He warned that more sacrifices were to come: 'One year is not enough to pay the bill for two decades.' But he promised laws to restore morality to public life after the corruption scandals, to expedite the privatisation of state industries, and to speed up the justice system.
Mr Ciampi, Governor of the Bank of Italy until last week, has put together a cabinet composed overwhelmingly of non-political experts, although the 36 under-secretaries appointed on Wednesday are all from the main political parties. The reaction of the establishment parties was positive, while the opposition Northern League changed tack and said it would abstain. The former Communists also appear likely to abstain.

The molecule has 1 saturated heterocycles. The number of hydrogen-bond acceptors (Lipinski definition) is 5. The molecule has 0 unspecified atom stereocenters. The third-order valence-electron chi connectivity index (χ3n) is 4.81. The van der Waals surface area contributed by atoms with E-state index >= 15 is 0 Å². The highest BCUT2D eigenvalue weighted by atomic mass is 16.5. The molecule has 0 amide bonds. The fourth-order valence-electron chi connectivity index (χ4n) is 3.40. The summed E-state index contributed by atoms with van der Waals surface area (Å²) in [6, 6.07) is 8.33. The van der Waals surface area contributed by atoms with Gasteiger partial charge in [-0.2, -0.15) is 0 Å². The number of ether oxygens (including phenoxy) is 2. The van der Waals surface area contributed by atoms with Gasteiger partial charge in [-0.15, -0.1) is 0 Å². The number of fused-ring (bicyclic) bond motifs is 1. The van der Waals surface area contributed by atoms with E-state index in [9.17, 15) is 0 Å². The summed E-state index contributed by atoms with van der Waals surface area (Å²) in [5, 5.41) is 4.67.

Politically, the key point in Mr Ciampi's speech was electoral reform, which he insisted yet again was the government's 'absolute priority'. He announced that the government would abandon its traditional neutrality on the issue and present a reform bill of its own, giving the Chamber of Deputies the same system as the Senate has had since last month's referendum: three-quarters of the members to be elected by a first-past- the-post majority system, one-quarter on a proportional basis.
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